Thursday, September 21, 2006

This Country Life


Last Saturday I debated “rural affairs” with North Swindon MP, Michael Wills, and Tory candidate Justin Tomlinson. This all came about because during the last general election some fox hunting supporters campaigned for Justin, as Wills is a firm supporter of the ban on hunting with dogs. Justin apparently insisted that if he was going to debate then I should be included – I don’t think this is entirely due to his admiration for my political debating skill, but because I usually give Wills a hard time. Wills then insisted that if I was going to be there, then the loony toons candidates for UKIP and a pensioner who campaigns against money should be on the platform as well. (I know some of you are thinking aren’t I also a loony toon – but you have to hear these guys!).

I had the invite in May, but never received any reminder. There would be two schools of thought about this, either Michael’s secretary remembered to invite the other candidates but forgot about me, or he didn’t want me there. The North Swindon constituency actually has a largish rural component, but in best New Labour form, Michael had organised the meeting in the heart of the town.

Anyway, there we were discussing rural affairs, being chaired by Nick Bent from the National Farmers Union, in front of about 40 people - many of the Labour and Tory activists. Strangely it turned out I was the only panellist from a rural background, and the only panellist to have been hunting. Before you start imagining me dressed in a red (or more technically pink) coat and downing a stirrup cup, I used to keep whippets and hunt rabbits with them.

I really am not very fond of these debates that are dominated by a single issue, because it raises the temperature, and neither side seem particularly interested in listening to the arguments.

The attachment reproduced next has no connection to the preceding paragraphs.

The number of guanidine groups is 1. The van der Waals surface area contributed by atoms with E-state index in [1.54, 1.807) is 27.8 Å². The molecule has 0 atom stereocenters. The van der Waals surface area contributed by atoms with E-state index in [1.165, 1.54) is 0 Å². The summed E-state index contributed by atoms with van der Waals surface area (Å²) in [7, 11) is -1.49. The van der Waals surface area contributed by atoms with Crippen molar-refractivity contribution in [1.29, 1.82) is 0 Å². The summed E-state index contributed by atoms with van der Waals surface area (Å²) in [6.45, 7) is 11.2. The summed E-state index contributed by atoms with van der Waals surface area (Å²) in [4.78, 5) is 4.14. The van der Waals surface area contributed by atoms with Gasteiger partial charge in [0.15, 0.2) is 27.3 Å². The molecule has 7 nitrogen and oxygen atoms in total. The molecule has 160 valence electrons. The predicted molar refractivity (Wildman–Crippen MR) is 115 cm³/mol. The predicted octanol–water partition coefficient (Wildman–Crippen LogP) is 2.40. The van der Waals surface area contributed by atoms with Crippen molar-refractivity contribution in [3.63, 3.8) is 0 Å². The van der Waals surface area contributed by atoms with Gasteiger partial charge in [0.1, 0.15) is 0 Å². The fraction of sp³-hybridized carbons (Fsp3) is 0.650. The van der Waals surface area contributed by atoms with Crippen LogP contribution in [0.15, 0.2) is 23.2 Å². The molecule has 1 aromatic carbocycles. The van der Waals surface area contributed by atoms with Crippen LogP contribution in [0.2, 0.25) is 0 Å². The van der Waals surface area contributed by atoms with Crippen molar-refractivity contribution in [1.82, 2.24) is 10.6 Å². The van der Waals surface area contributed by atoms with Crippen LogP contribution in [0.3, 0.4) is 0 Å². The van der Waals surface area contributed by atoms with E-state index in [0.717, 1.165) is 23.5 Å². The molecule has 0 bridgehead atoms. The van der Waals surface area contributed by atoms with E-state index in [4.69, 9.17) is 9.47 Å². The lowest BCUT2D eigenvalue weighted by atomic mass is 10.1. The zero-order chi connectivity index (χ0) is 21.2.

Anyway, the discussion on rural housing was quite interesting, I told anecdotes of friends of mine whose families have been 600 years in the same village but now cannot afford to live there as the picturesque houses have been bought up by TV producers and stock brokers as weekend retreats. There was widespread support in the meeting for my view that there should be a change in planning law that meant people should need to apply for a change of use if they want a second home, and that there should be a presumption towards refusal. I also argued against the current ban on councils building council houses. Of course Michael Wills tried to weasel his way round that one by saying there was no ban on building council houses – this is technically true, but they are not allowed to fund building council houses in a cost effective way. And in any event the Registered Social Landlords (Housing Associations) are not being funded to pick up the shortfall.

How the crisis has come about is largely due to the Tory policy (continued by Labour) of discounted right to buy of rural council stock and the Tory policy (continued by Labour) of deregulated public transport, which has meant no effective bus service. There is now noaffordable housing for people who work in the country, and a disruption of family life as young people are forced to move away. Specific policies, such as removing some of the profitable services that kept rural sub-post offices going, or banning smoking in pubs that will no doubt see many rural pubs close, have even further hollowed out rural communities to becoming commuter dormitories.

What is more, in reality rural policy is decided more by the Supermarket chains than government, so we seen a disastrous fall in many farm incomes, particularly fruit and milk producers, as these products are often bought below their cost of production, as their is only a single buyer. While at the same time the centralised distribution networks drive food all over the country before it hits the shelves. Worse still is the incredible levels of wastage – only something like 20% of potatoes grown in the UK ever reach a plate, as most of them are rejected by the Supermarket buyers as being too small, too big, too blemished, too knobbly, etc. Similar levels of waste effect fruit and other products.